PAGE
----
* Ugandan LRA rebels kill 12 villagers in attack
* Ugandan-led anti-LRA operation ends
* Rights campaigner says attacks on the increase
By Joe Bavier
KINSHASA, March 20 (Reuters) - Ugandan rebels hacked 12 people to death and kidnapped 40 more in a remote Congolese village near the end of a three-month multinational offensive against them, rights activists and relatives said on Friday.
Lord’s Resistance Army (LRA) fighters entered the village of Yanguma, around 600 km (370 miles) north of Kisangani, the capital of Orientale province, on Thursday afternoon, the sources said.
"They were armed, but didn’t use their weapons. They used machetes instead. They captured people and killed others," said Aruna Sambia, head of a civil society group in nearby Dungu.
The rebels, who have carried out one of Africa’s longest running bush wars, fled across Democratic Republic of Congo’s border after being driven out of Uganda and Sudan.
They are notorious for mutilating their victims and kidnapping children for use as sex slaves and child soldiers.
Uganda, Congo and South Sudan launched a joint assault on LRA bases in Congo’s isolated Garamba National Park on December 14 after the rebels’ leader, Joseph Kony, again failed to sign a peace deal to end his rebellion against the Ugandan government.
The operation is winding down and 1,500 Ugandan troops are due to leave by Monday. Congolese and Ugandan government and military officials have touted it as a success and say it has destroyed the rebels’ main hideouts, forcing some to surrender.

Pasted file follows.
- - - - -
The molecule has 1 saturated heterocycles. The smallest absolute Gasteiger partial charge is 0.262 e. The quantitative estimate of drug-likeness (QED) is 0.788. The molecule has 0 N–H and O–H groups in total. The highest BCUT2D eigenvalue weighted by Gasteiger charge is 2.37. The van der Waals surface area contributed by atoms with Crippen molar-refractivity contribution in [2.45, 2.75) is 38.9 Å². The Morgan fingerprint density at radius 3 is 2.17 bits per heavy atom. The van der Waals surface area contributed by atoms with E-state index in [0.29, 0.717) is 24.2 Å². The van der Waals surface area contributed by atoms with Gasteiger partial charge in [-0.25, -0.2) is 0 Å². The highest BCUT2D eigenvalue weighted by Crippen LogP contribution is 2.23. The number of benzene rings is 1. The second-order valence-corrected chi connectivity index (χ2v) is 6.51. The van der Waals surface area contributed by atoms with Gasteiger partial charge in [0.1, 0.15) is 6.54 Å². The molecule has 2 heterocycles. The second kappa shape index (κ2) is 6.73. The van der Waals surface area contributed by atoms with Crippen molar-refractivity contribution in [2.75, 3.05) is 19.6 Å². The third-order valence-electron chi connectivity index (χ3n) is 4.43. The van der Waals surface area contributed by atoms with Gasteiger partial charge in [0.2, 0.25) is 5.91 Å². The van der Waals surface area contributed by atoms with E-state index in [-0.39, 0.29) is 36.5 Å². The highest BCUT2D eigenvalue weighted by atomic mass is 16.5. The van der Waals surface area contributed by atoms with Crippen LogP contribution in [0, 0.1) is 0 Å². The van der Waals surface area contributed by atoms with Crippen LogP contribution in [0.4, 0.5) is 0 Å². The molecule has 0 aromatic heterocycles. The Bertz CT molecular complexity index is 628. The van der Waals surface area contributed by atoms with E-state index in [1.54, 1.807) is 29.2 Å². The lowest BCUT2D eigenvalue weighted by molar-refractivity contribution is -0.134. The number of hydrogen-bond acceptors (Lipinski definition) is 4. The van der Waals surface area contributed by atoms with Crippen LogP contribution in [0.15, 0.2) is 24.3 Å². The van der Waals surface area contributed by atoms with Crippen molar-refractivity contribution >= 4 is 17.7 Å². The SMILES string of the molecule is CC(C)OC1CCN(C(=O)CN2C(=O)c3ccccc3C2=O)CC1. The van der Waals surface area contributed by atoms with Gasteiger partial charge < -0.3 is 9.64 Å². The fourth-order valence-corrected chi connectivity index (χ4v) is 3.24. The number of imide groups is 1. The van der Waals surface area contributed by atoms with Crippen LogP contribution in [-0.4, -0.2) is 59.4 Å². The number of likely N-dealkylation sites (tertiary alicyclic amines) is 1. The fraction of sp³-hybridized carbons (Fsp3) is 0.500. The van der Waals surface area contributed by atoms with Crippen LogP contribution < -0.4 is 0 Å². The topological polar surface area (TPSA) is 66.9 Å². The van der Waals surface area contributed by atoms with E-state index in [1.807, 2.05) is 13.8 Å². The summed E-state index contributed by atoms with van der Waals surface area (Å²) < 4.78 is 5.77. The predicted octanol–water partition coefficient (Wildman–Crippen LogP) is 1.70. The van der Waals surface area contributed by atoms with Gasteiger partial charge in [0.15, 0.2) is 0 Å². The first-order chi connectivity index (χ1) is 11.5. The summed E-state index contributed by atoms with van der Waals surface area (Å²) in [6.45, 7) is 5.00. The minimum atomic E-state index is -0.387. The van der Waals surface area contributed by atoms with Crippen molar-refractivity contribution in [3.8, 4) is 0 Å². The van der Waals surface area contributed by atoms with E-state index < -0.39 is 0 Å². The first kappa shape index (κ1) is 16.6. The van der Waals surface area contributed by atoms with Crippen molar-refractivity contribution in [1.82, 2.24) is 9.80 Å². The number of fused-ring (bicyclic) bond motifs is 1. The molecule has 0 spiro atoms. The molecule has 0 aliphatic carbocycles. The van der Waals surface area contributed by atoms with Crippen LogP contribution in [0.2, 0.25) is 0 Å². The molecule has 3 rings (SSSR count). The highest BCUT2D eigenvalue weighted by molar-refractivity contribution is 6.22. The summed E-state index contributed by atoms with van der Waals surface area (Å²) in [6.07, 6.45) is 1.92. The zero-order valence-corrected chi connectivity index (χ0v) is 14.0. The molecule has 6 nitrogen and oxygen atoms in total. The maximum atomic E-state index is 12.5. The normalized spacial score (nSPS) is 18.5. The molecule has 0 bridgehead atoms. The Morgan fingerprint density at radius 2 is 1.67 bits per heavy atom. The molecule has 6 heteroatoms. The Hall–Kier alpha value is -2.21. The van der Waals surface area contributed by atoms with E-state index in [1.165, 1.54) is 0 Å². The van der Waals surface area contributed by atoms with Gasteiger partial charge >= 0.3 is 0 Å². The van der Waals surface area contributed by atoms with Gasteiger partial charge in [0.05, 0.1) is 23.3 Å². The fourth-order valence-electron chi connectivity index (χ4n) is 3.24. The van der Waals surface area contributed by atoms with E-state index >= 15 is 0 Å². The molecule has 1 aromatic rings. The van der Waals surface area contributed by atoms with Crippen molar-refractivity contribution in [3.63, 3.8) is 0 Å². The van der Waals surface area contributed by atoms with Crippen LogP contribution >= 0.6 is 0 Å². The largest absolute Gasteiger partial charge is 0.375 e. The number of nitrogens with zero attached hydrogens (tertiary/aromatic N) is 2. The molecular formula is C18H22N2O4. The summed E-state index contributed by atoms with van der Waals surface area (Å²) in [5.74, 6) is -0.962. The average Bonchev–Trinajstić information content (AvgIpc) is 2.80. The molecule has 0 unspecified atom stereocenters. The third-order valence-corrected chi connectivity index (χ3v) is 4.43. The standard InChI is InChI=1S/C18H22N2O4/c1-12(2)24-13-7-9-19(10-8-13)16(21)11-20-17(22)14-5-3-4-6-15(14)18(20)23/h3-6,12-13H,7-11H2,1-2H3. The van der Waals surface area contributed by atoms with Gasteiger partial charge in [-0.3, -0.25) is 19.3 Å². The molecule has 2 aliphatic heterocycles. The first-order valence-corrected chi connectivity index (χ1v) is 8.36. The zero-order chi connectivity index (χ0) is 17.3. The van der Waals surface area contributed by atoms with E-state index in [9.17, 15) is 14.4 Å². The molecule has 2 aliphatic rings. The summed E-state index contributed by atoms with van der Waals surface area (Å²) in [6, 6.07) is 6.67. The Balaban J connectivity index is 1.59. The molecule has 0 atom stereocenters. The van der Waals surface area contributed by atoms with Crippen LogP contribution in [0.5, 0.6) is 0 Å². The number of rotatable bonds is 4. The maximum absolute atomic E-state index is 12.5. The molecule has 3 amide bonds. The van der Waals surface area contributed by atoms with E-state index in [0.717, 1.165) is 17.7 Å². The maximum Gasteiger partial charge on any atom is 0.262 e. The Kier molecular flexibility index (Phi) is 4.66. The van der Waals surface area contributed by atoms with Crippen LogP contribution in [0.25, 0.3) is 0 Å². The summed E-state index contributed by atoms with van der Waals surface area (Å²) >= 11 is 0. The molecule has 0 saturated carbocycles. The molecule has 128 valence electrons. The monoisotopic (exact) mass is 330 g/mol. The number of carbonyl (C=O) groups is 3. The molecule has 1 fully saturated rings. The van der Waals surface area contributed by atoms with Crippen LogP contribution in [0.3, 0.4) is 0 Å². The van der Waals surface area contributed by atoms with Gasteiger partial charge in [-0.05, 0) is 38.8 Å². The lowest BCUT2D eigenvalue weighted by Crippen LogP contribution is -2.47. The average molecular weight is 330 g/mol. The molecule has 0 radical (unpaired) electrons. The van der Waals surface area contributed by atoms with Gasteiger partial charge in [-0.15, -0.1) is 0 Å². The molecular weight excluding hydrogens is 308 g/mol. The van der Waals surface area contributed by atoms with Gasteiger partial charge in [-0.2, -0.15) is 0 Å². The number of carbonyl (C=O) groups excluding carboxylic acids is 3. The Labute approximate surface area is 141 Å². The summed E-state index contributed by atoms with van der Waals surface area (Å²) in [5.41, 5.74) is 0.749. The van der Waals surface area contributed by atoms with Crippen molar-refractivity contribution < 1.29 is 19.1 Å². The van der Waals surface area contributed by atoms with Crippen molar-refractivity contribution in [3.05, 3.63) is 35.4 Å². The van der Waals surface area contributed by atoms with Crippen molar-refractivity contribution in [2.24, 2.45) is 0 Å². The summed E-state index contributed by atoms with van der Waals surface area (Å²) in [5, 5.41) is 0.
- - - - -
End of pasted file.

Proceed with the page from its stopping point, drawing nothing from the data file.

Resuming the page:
However, the offensive brought a violent backlash by fleeing rebel fighters who have killed around 1,000 civilians, according to rights groups including New York-based Human Rights Watch.
"One member of my family is dead. He was my uncle. Young people were on their way to the market and were kidnapped. I know three who were taken," resident Bienvenu Akembano told Reuters.
Sambia said the Ugandan pullout has coincided with an increase in rebel attacks on villages left poorly defended by Congolese soldiers and peacekeepers from Congo’s 17,000-troop strong United Nations mission, MONUC.
"There are more and more deaths. More and more kidnappings. They are attacking the population even more," he said.
The LRA raided the village of Banda, near Congo’s border with Central African Republic, on Sunday, killing or kidnapping an unknown number of residents and detaining two foreign aid workers from the medical charity Medecins Sans Frontieres (MSF).
"They were held for several hours but succeeded in escaping," said Claude Mahoudeau, an MSF spokesman for Congo.
"In this region, the population is living in a situation of insecurity and precariousness that is unacceptable," he said.
MSF was still trying to locate 12 patients it was treating in Banda at the time of the attack.
The joint offensive was unanimously backed by the U.N. Security Council but has been criticised by humanitarian agencies and human rights campaigners. They also accuse the U.N. force, which is mandated to protect civilians, of not doing enough to intervene and stop massacres.
The force is stretched across a country the size of Western Europe and is still awaiting the arrival of around 3,000 additional troops approved by the Security Council last year.
A U.N. military spokesman said on Friday the mission was in the process of boosting troops numbers in the violence-ravaged north and would deploy at least two attack helicopters in an effort to curb the violence there. (Editing by Alistair Thomson and Angus MacSwan)